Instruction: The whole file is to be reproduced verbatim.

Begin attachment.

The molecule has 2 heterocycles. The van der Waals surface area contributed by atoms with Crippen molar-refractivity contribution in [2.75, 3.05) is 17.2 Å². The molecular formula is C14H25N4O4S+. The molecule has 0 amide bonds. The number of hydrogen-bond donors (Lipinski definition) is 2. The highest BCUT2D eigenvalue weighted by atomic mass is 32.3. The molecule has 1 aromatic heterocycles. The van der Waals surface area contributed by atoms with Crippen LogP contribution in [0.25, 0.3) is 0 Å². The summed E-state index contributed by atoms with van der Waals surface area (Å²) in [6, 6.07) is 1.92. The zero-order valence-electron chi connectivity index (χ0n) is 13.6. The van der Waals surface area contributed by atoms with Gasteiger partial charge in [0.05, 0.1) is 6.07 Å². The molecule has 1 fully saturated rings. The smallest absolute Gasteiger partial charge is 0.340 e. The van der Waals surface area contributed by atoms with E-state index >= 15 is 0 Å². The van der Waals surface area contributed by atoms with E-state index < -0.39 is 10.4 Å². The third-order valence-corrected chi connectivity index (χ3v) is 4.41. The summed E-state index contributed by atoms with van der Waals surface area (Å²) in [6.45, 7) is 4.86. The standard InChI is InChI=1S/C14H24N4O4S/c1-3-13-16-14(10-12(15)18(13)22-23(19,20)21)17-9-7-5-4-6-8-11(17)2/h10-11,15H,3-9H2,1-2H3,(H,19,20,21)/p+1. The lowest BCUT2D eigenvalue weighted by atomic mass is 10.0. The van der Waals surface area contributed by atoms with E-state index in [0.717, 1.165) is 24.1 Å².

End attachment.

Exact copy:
The molecule has 2 heterocycles. The van der Waals surface area contributed by atoms with Crippen molar-refractivity contribution in [2.75, 3.05) is 17.2 Å². The molecular formula is C14H25N4O4S+. The molecule has 0 amide bonds. The number of hydrogen-bond donors (Lipinski definition) is 2. The highest BCUT2D eigenvalue weighted by atomic mass is 32.3. The molecule has 1 aromatic heterocycles. The van der Waals surface area contributed by atoms with Crippen LogP contribution in [0.25, 0.3) is 0 Å². The summed E-state index contributed by atoms with van der Waals surface area (Å²) in [6, 6.07) is 1.92. The zero-order valence-electron chi connectivity index (χ0n) is 13.6. The van der Waals surface area contributed by atoms with Gasteiger partial charge in [0.05, 0.1) is 6.07 Å². The molecule has 1 fully saturated rings. The smallest absolute Gasteiger partial charge is 0.340 e. The van der Waals surface area contributed by atoms with E-state index >= 15 is 0 Å². The van der Waals surface area contributed by atoms with E-state index < -0.39 is 10.4 Å². The third-order valence-corrected chi connectivity index (χ3v) is 4.41. The summed E-state index contributed by atoms with van der Waals surface area (Å²) in [6.45, 7) is 4.86. The standard InChI is InChI=1S/C14H24N4O4S/c1-3-13-16-14(10-12(15)18(13)22-23(19,20)21)17-9-7-5-4-6-8-11(17)2/h10-11,15H,3-9H2,1-2H3,(H,19,20,21)/p+1. The lowest BCUT2D eigenvalue weighted by atomic mass is 10.0. The van der Waals surface area contributed by atoms with E-state index in [0.717, 1.165) is 24.1 Å².